La Cucaracha

Before you start reading, do press play on this little film of ‘La Cucaracha’ to accompany you: it’s just so gosh darn chirpy.

In my ongoing exploration of all things verminous, I received Marion Copeland’s Reaktion book, ‘Cockroach’, last week. It’s fantastic: a rich cross-cultural-entomological medley of all things cockroach-y.

And there’s the point: there isn’t a word for things which are ‘of cockraoch’ (apart from their name with a ‘y’ on the end), whereas there are for lions (leonine), wolves (lupine), mice (murine) or even the worm (vermian – I like how much this sounds like ‘vermin’). Indeed, I’ve just checked, and the only two – err – ‘cock’ animals on the Animal Adjectives site are the peacock and woodcock. Even these have their own adjectives. They’re nice decorative feathery birds, after all.

It seems we humans would rather have a word for being like any other animal than the humble ‘roach. Having just looked on the Wikipedia site for animal words, not only is there no word for ‘roach-like’, but the collective noun for cockroaches is an ‘Intrusion’. Once again, we’re appalled at an animal so horribly, grotesquely, profusely…successful.

There are thousands of types of ‘roach, adapted to every environment in the world, and they’ve been here for 400 million years. It seems appropriate, then, that they should coincide with the remaining Deadly Sin for my Vermin pieces, that of Envy. Should they be envious of us?  Quite the contrary: such a steadfast survivor and long-term resident of Earth deserves our admiration, at the very least. Quietly and efficiently, ‘roaches have – and will continue to – be a main player on Earth’s stage.

So I’m working on something based on the pub-fact that ‘roaches will outlast us in the event of a nuclear holocaust. According to various accounts, this could well be true: as ‘roaches only shed their exoskeleton (becoming ‘instars’ of increasing size) at each stage of growth, their vulnerability to radiation is much less than our own. So if there was a short blast, most would be OK; although the sustained presence of radiation would start to cause them problems (and indeed adversely affect their sleek design through mutations).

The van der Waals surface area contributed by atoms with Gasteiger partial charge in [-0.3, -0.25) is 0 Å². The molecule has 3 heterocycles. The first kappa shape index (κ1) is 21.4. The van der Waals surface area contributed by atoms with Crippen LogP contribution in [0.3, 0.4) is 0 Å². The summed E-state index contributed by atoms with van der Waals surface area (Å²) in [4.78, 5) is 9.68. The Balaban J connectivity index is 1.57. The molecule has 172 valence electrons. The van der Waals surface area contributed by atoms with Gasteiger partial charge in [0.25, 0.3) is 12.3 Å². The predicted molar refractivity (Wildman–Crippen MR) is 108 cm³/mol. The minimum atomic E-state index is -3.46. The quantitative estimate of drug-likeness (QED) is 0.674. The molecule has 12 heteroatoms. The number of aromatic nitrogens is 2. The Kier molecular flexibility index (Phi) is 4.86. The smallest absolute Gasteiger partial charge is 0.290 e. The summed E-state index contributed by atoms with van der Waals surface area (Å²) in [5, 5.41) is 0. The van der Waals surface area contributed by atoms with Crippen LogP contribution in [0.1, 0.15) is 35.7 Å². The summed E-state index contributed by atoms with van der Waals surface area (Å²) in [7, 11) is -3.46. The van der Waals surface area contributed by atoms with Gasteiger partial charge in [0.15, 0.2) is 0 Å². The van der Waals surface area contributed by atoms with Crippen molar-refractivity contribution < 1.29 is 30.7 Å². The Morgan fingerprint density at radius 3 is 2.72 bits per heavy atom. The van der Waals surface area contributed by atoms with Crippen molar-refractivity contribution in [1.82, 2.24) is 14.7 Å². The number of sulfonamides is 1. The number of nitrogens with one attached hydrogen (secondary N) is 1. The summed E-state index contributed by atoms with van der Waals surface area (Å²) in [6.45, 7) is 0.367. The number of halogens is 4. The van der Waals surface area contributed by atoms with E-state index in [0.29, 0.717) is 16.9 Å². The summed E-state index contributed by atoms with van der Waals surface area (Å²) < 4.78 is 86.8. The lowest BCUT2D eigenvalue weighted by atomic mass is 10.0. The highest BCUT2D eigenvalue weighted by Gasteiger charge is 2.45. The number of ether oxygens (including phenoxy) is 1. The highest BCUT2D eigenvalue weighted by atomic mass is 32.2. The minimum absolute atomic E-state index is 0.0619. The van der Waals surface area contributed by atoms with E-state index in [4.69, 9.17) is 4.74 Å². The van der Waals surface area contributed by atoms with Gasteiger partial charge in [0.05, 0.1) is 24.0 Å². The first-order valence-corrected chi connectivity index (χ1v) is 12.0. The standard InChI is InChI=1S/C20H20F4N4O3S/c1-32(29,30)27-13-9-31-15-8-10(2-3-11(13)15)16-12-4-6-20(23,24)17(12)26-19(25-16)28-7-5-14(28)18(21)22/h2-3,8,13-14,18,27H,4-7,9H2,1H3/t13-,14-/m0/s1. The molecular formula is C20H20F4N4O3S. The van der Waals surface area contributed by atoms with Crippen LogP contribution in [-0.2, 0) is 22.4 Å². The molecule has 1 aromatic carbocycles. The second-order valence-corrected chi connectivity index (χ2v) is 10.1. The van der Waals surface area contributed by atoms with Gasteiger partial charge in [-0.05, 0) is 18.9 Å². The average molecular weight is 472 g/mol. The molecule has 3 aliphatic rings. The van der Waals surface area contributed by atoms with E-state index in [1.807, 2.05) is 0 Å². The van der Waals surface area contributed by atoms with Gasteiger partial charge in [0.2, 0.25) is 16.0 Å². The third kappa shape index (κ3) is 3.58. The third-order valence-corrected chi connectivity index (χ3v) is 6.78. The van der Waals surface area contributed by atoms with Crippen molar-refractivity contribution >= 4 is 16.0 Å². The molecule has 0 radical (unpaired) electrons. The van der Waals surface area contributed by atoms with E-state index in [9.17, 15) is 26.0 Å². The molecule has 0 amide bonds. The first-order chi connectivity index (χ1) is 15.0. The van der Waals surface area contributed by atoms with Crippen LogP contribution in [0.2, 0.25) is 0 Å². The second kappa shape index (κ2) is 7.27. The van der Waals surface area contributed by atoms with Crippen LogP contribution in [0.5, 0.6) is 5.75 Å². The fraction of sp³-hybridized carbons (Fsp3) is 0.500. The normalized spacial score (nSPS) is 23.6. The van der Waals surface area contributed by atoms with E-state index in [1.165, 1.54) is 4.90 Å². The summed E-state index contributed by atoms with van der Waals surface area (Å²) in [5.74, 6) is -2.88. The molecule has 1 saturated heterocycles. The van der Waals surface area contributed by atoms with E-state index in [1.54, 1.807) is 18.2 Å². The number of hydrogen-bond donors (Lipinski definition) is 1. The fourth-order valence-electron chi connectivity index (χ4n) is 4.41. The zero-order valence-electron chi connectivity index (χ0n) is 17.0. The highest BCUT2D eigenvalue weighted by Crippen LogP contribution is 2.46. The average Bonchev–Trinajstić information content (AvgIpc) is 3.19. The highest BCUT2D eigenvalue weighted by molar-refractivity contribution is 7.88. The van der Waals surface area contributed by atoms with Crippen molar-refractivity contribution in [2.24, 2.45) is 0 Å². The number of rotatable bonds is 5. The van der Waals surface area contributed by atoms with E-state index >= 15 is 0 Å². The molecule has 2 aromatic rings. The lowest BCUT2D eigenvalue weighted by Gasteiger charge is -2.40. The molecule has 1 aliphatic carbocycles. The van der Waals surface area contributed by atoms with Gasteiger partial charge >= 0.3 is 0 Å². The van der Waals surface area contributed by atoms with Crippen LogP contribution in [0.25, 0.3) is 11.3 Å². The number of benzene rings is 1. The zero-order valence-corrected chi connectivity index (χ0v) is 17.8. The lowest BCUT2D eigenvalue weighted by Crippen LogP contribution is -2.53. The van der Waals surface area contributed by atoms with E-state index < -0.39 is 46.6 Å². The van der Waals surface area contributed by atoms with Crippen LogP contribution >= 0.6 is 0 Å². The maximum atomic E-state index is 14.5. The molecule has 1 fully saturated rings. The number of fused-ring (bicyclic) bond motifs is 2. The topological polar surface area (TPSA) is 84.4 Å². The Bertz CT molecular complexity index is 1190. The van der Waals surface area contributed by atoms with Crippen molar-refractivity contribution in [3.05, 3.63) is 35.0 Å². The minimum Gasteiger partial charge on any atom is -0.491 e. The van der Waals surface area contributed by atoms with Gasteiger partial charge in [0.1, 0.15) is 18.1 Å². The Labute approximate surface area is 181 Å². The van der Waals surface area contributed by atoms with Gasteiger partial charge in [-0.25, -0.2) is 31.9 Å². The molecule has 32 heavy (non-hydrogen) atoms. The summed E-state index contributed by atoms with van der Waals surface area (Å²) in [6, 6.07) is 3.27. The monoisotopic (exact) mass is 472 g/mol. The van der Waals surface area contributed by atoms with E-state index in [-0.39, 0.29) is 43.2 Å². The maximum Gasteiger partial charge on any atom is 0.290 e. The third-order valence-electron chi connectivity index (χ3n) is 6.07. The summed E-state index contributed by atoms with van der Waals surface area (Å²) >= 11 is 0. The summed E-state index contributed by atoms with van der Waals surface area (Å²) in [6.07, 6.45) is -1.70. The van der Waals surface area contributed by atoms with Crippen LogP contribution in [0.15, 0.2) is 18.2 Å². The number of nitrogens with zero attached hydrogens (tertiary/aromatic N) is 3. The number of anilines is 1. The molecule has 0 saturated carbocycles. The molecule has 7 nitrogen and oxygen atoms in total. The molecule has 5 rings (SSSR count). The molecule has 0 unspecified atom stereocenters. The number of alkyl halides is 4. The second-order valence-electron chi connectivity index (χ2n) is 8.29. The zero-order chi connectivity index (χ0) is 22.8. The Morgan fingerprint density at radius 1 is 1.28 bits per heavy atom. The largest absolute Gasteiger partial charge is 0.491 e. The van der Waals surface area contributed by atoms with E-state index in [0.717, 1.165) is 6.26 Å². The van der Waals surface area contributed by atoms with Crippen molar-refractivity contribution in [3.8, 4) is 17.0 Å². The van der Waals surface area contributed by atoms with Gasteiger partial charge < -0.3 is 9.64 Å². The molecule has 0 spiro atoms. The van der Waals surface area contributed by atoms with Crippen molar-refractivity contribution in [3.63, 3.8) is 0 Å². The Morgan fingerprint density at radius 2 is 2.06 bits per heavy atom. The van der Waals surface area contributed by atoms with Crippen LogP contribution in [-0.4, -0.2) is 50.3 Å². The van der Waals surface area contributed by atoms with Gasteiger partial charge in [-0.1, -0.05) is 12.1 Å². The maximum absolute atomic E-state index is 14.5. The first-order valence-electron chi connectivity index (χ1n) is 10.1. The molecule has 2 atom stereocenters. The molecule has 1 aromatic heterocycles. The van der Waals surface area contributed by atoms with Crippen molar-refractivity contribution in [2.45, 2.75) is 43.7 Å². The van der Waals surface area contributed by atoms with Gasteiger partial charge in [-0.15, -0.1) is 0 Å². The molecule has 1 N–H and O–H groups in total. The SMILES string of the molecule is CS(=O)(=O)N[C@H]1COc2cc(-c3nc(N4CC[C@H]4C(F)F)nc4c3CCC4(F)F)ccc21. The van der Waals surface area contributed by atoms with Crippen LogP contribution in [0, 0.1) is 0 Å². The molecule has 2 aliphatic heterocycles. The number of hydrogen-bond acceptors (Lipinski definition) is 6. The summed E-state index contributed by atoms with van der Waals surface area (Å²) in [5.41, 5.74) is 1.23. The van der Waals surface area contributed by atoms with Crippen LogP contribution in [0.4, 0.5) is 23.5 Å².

Here’s an image of a mighty fine example of the ‘roach, the Madagascar Hissing Cockroach. I held one of these at the Bristol Festival of Nature a couple of years ago and was pleasantly surprised by how calm, gentle and majestic these highly-efficient detritus feeders are. The one I held fastidiously cleaned the sweat (it was a hot day) from the lines in my palm: perhaps it was fortune-telling. How amazing, to use the run-off from a larger being as nourishment. In other aspects of their lives, there’s a lot we could learn from ‘roaches about using the things around us more effectively, efficiently and in accord with the System from which they – and we – emanate.

A majestic Madagascar Hissing Cockroach: palm-reader and inheritor of the Earth?

The ‘roach voice in my poem will be expounding on why we should indeed envy their hardy anatomy, from a post-apocalyptic setting. If anyone should be considered an ‘Intrusion’, from the perspective of the Earth, of time and of biology – ‘biocentrically’, as Copeland terms it – then it should certainly be humankind. We’ve been here but a breath and will certainly not outlast the ‘roach.

But think not, dear reader, on notions of our possible self-destruction. Instead, continue to feast your ears on La Cucaracha. While the humble roach might not have an adjective, it has a mighty fine theme tune…

And next time you might meet one, show a little respect: many are only around because we waste so much, and they’ll be running things soon enough.

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